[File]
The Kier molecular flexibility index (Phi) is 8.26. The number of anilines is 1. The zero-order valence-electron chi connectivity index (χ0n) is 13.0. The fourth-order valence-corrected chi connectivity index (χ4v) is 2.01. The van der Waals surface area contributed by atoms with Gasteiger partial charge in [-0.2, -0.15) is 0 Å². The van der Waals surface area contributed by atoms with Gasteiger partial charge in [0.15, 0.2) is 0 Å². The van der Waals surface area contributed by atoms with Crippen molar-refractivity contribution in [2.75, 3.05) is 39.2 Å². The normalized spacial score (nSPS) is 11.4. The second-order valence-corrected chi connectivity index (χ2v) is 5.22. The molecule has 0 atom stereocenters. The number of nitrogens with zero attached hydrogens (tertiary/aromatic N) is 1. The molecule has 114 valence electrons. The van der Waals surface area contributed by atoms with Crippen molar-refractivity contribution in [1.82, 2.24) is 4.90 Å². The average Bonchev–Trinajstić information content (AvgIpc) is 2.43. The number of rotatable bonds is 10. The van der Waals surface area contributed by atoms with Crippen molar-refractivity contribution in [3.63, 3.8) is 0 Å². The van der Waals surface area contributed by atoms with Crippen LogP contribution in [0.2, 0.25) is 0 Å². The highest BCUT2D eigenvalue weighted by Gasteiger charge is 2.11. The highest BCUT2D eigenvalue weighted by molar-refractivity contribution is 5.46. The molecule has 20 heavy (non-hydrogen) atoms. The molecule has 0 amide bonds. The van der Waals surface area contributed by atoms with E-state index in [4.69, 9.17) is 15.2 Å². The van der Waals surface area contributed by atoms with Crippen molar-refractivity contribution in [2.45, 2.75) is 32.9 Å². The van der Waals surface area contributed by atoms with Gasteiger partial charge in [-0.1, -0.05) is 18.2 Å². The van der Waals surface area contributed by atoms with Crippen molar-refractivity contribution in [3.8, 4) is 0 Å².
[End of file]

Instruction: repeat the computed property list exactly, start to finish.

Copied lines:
The Kier molecular flexibility index (Phi) is 8.26. The number of anilines is 1. The zero-order valence-electron chi connectivity index (χ0n) is 13.0. The fourth-order valence-corrected chi connectivity index (χ4v) is 2.01. The van der Waals surface area contributed by atoms with Gasteiger partial charge in [-0.2, -0.15) is 0 Å². The van der Waals surface area contributed by atoms with Gasteiger partial charge in [0.15, 0.2) is 0 Å². The van der Waals surface area contributed by atoms with Crippen molar-refractivity contribution in [2.75, 3.05) is 39.2 Å². The normalized spacial score (nSPS) is 11.4. The second-order valence-corrected chi connectivity index (χ2v) is 5.22. The molecule has 0 atom stereocenters. The number of nitrogens with zero attached hydrogens (tertiary/aromatic N) is 1. The molecule has 114 valence electrons. The van der Waals surface area contributed by atoms with Crippen molar-refractivity contribution in [1.82, 2.24) is 4.90 Å². The average Bonchev–Trinajstić information content (AvgIpc) is 2.43. The number of rotatable bonds is 10. The van der Waals surface area contributed by atoms with Crippen molar-refractivity contribution in [3.63, 3.8) is 0 Å². The van der Waals surface area contributed by atoms with Crippen LogP contribution in [0.2, 0.25) is 0 Å². The highest BCUT2D eigenvalue weighted by Gasteiger charge is 2.11. The highest BCUT2D eigenvalue weighted by molar-refractivity contribution is 5.46. The molecule has 20 heavy (non-hydrogen) atoms. The molecule has 0 amide bonds. The van der Waals surface area contributed by atoms with E-state index in [4.69, 9.17) is 15.2 Å². The van der Waals surface area contributed by atoms with Crippen molar-refractivity contribution in [2.45, 2.75) is 32.9 Å². The van der Waals surface area contributed by atoms with Gasteiger partial charge in [-0.1, -0.05) is 18.2 Å². The van der Waals surface area contributed by atoms with Crippen molar-refractivity contribution in [3.8, 4) is 0 Å².